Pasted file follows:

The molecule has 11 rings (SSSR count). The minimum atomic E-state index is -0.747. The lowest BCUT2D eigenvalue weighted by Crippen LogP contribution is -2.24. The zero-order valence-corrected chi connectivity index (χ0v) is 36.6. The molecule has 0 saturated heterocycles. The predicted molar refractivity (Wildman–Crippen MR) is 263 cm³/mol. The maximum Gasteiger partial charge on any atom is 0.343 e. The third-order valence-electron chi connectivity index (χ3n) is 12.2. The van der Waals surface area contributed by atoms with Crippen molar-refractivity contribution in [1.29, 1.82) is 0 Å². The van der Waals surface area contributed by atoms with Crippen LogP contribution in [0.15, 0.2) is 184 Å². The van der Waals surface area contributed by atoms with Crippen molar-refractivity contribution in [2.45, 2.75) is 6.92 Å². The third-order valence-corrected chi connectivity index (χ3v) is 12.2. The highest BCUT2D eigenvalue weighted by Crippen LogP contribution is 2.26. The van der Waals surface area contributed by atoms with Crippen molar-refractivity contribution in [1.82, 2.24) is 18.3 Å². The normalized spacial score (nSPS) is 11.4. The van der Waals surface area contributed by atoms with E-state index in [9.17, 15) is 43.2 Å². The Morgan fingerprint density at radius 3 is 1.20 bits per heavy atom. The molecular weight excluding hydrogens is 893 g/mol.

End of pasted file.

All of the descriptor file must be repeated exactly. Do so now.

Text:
The molecule has 11 rings (SSSR count). The minimum atomic E-state index is -0.747. The lowest BCUT2D eigenvalue weighted by Crippen LogP contribution is -2.24. The zero-order valence-corrected chi connectivity index (χ0v) is 36.6. The molecule has 0 saturated heterocycles. The predicted molar refractivity (Wildman–Crippen MR) is 263 cm³/mol. The maximum Gasteiger partial charge on any atom is 0.343 e. The third-order valence-electron chi connectivity index (χ3n) is 12.2. The van der Waals surface area contributed by atoms with Crippen molar-refractivity contribution in [1.29, 1.82) is 0 Å². The van der Waals surface area contributed by atoms with Crippen LogP contribution in [0.15, 0.2) is 184 Å². The van der Waals surface area contributed by atoms with Crippen molar-refractivity contribution in [2.45, 2.75) is 6.92 Å². The third-order valence-corrected chi connectivity index (χ3v) is 12.2. The highest BCUT2D eigenvalue weighted by Crippen LogP contribution is 2.26. The van der Waals surface area contributed by atoms with Crippen molar-refractivity contribution in [1.82, 2.24) is 18.3 Å². The normalized spacial score (nSPS) is 11.4. The van der Waals surface area contributed by atoms with E-state index in [9.17, 15) is 43.2 Å². The Morgan fingerprint density at radius 3 is 1.20 bits per heavy atom. The molecular weight excluding hydrogens is 893 g/mol.